The NUMBER ONE Reason You’re Not Losing Weight (And What To Do About It)

To lose weight, you need to eat at a calorie deficit. Period. It doesn’t matter how clean/organic/low-carb/vegan/healthy your diet is; if you’re not eating at a deficit, you’re not going to lose weight.

Most people know this. The problem is, most people go about this the wrong way. They latch onto a number of calories that they THINK they should be eating every day, but which is more likely than not too low (1200 seems to be popular among people who pride themselves on “doing it the healthy way”, those who are reallllyy delusional about their ability to stick to a diet might aim for 800 or 500 or less), and end up on a starvation diet that isn’t sustainable and ultimately backfires with failure or weight gain.

This usually ends up playing out in one of the following ways:

  • A) You wake up every morning full of determination to stick to your diet–until 3pm or 7pm or 11pm rolls around and you’re so hungry that you find yourself eating everything in sight. You go to bed disappointed and frustrated and vowing to do better tomorrow–but the same thing happens tomorrow. And the next day. And next…
  • B) You eat “perfectly” almost all of the time, weighing every lettuce leaf and logging every calorie–except two or three times a week you find yourself binging like crazy on foods you wouldn’t even normally eat. 
  • C) You lose weight successfully for a couple weeks, but then all of the sudden you find yourself binge eating once, twice, three times a week, even though you never did so before losing weight

And you wonder why you’re not losing weight–after all, you’re only eating 1200 (or 1500 or 1800) calories a day! (On the days you track calories, that is). Why are you the heaviest of your friends, even though you’re the healthiest eater? Why can’t you be one of those girls who eats whatever they want without gaining weight? (Despite the fact that naturally thin people generally don’t binge eat.) It’s just not fair!

If this sounds familiar, then you’re not alone. It’s an easy trap to fall into, and in fact I did for years. Part of the problem is that oftentimes people underestimate both how many calories they need AND how much they’re actually eating. If you told me at age 16 that I could have lost weight eating 2000 calories a day, I would have refused to believe you. After all, 2000 calories was what “normal” people ate, and I just knew I had a slow metabolism so obviously I needed to eat less than that just to maintain my weight, and even less to actually lose.

In reality, as an active 16 year old girl I WOULD have lost weight eating 2000 calories a day. Instead, I planned my days around eating 1000 or 1200 or 1500 calories so I’d bring only about half that amount’s worth of food with me to school, then by the time I got home I’d be ravenous and eating everything in sight. As a result I was eating much more than I realized, even though I felt as though I was constantly on a diet.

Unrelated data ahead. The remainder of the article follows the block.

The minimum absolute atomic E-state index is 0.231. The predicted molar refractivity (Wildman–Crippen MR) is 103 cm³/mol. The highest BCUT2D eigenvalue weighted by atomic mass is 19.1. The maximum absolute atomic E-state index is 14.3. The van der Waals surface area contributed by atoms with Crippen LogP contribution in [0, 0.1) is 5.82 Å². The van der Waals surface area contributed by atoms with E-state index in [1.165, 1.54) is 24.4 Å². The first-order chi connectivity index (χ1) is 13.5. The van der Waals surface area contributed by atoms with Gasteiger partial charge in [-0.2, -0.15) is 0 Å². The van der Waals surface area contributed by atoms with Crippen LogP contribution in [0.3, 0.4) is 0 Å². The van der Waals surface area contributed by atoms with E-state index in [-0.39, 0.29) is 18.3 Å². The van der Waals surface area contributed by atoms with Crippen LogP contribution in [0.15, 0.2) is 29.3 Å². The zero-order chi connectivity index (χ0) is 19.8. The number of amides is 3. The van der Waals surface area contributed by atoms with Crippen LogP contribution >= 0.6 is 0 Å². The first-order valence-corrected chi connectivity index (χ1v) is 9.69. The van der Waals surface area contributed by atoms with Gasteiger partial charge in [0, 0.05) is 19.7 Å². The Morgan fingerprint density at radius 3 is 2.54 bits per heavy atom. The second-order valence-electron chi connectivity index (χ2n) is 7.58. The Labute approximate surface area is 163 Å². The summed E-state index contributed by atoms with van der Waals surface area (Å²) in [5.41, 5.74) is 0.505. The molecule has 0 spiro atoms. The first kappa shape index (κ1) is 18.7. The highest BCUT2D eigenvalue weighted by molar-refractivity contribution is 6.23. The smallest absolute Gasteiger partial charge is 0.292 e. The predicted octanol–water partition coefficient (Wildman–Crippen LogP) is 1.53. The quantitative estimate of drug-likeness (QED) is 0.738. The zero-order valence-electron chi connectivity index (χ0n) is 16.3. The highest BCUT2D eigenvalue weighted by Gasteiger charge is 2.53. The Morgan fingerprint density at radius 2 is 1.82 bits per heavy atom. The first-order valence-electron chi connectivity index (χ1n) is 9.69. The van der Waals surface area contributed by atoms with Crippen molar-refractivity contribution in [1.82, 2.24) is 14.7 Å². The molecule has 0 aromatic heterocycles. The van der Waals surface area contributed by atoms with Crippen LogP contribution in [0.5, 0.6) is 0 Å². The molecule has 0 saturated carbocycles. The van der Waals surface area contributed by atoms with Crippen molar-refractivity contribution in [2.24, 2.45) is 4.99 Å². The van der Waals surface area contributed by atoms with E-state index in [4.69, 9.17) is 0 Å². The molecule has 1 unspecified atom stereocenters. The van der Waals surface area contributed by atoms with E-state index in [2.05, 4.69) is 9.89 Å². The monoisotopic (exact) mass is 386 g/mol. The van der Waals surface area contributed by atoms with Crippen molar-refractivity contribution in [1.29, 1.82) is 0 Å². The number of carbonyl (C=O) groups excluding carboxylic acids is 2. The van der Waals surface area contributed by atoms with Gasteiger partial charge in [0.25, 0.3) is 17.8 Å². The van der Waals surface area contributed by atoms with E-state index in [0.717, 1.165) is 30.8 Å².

As rule of thumb, you’re eating more than you think. The average person who isn’t tracking calories probably doesn’t know how much they’re actually eating to maintain their weight, and what that means is that the difference between your normal intake and your intake when you’re actually tracking calories is going to be greater than you realize. And while 1200 (or 800 or 1500 or 500) calories might sound doable when you’re sitting there on a Sunday night with a full stomach determined to start your diet tomorrow, it’s going to feel a lot different when you wake up in the morning and have to eat that amount every. single. day. for the next three months. That’s why I shake my head at girls who are all “Yay I ate 500 calories for two days now I just have to keep this up for the next six weeks!1!” Well of course your body can operate on 500 calories for two days in a row–otherwise the human race would have died out years ago–but that’s not gonna last forever and then where will you be?

The answer is that eventually your body isn’t going to be able to take it any longer, and it’s going to look for calories and energy wherever it can find them–usually in the form of fatty, sugary, calorie-dense foods. Notice my use of the phrase “find yourself eating” multiple times above? This isn’t the same as deciding to break your diet because your co-workers ordered pizza–this is literally your body taking over and acting on its own volition because it is so nutrient deprived. That’s why often bingeing can make you feel like you’re not in control–because in a way, you’re not.

The problem with this is that you end up eating a lot more than you think. It takes less than 10 minutes to eat 1000 calories of cookie dough, peanut butter, ice cream, cheese, etc. If you do that 3x a week, that’s an additional 3000 calories a week, or 430 per day. So if you think you’re eating 1200, you’re really eating 1630. 3000 calories translates to almost a pound of weight not lost–or even gained–in just 30 minutes worth of eating! And if you can eat that much in 30 minutes, think about how much you can eat over the course of a whole day. If you eat 1200 calories six days per week, but 5000 on the seventh, then your average is actually 1740!